Political storm brews over Taiwan

By , Staff writer of The Christian Science Monitor

The brinkmanship between Taiwan and China is now taking place in the air, on the airwaves, and in cyberspace.

But so far, the jet fighters playing "chicken" over the Taiwan Strait and the defacing of government Web sites are essentially an escalation of the political feints that have been going on for most of the past half-century.

Still, there's an uneasiness here. Is this merely campaign posturing ahead of next spring's presidential elections - or something more? Everyone from ordinary citizens to defense analysts wonders whether the mock battles could lead to a regional arms race, and even trigger another Chinese civil war. Would the US intervene to protect tiny, democratic Taiwan from the world's last Communist giant?

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"I don't fear war as much as I do life under Communist rule," says a young arts company manager in Taiwan's capital, who asked not to be identified. "Of course I don't want to see a new civil war erupt, but if it does, I will not be afraid to fight," she adds.

Many here say they hope the threat of renewed conflict with Beijing will mirror the course of typhoon Sam this past weekend: it swerved and narrowly missed Taiwan.

The political hurricane that now threatens Taipei appeared when Taiwan's President Lee Teng-hui said July 9 that Beijing should treat Taiwan as a "state" in negotiations over the future of cross-strait ties.

Before Mr. Lee's bombshell announcement, both sides of the Taiwan Strait agreed they were part of a single China, but each claimed to be the country's legitimate rulers following the informal close of the war in 1949.

Andrew Yang, a defense analyst who heads a think tank affiliated with Taiwan's Defense Ministry, says Lee's new two-state formula is being perceived by Beijing "as a serious step toward independence." Beijing, in turn, "is going to speed up its defense preparations to formulate a military response." Taiwan has lived under the threat of attack since China's Nationalist leaders fled to Taiwan after their defeat by Chairman Mao Zedong's Red Army.

While the mainland's defense forces far surpass the island's in terms of numbers - China's Army has more than 2.5 million soldiers, for example, compared with fewer than 400,000 for Taiwan - some of China's weapons are decades old. Beijing boasts 10,000 tanks compared with Taipei's 1,500; 3,000 defense aircraft against Taiwan's 500; and more than 60 submarines, in contrast with the four subs that protect the island. China is believed to have about 400 nuclear weapons, while the head of Taiwan's small but radical Independence Party on Sunday called for the island to develop its own nuclear forces.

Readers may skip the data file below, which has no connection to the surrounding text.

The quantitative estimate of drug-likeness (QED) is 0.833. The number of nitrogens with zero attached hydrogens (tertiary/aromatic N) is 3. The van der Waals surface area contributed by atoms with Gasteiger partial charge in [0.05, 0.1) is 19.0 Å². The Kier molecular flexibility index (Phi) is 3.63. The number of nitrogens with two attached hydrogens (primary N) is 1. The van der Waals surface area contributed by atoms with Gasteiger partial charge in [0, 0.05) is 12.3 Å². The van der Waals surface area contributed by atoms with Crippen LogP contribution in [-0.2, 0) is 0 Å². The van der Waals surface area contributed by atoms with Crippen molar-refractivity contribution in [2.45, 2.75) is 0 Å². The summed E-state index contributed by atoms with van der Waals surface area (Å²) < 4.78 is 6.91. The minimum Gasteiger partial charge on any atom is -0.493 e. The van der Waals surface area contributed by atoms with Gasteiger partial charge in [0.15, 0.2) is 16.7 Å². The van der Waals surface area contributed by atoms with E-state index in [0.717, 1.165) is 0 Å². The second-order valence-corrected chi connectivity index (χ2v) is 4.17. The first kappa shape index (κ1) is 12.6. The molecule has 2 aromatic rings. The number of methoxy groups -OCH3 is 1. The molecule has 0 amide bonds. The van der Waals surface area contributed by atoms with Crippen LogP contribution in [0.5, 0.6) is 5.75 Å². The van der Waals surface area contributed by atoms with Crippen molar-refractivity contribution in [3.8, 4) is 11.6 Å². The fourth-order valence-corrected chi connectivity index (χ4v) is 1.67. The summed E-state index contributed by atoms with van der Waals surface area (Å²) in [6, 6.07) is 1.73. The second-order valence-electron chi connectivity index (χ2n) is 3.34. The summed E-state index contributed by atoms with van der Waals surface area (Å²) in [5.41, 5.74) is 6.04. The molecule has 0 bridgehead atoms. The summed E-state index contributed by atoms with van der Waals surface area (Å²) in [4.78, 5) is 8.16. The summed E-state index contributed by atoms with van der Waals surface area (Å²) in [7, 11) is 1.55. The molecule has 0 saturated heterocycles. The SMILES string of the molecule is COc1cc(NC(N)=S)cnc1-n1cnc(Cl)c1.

Taiwan has acquired some of the West's most advanced military equipment, including 60 French Mirage jet fighters, 150 US-made F-16 aircraft, and batteries of American Patriot missiles.

Analyst Yang says despite the recent grounding of Taiwan's fleet of F-16s following four crashes, its Air Force still patrols the middle line of the Taiwan Strait around the clock. "We are still capable of defending ourselves against a conventional attack from the mainland. But in terms of China's unconventional weapons like ballistic missiles and nuclear weapons," Taiwan could not protect itself.

Taiwan was shielded from a threatened Chinese invasion by a defense pact with the US until 1979, when Washington switched diplomatic recognition from Taipei to Beijing. In a series of agreements governing official ties with China, Beijing pressured the US to limit the quantity and technological sophistication of arms sold to Taiwan. Beijing pledged to use peaceful means in pursuing reunification, and the US indicated it would supply Taipei only with enough defensive weapons to ward off a forcible annexation by the mainland.

That agreement is in danger of unraveling as tensions heat up between Taiwan and the mainland, and as the US is being dragged into the conflict, says Chas Freeman, a former assistant secretary of defense for international security affairs.

Despite its loose security ties with Taiwan, Washington has vowed not to support independence for the island. Beijing has threatened to invade if Taiwan attempts to formally secede, and the US maintains a policy of "strategic ambiguity" over whether it would defend Taipei if the mainland launched an unprovoked attack. The Clinton administration is urging both sides to open peace talks and avoid warplane sorties across the Taiwan Strait.

Wang Chien-shien, former chairman of Taiwan's pro-reunification New Party, says "I don't believe the US will support us by sending troops here, following the lessons of the Vietnam War." He and other politicians here say that Lee may be trying to provoke China into a confrontation in order to persuade the US and Japan to join a tripartite alliance with Taiwan. Yang says Lee's recent call for Taiwan to be included under an anti-missile defense umbrella being researched by Tokyo and Washington is part of a hope "to create a military alliance with the US and Japan."

(c) Copyright 1999. The Christian Science Publishing Society

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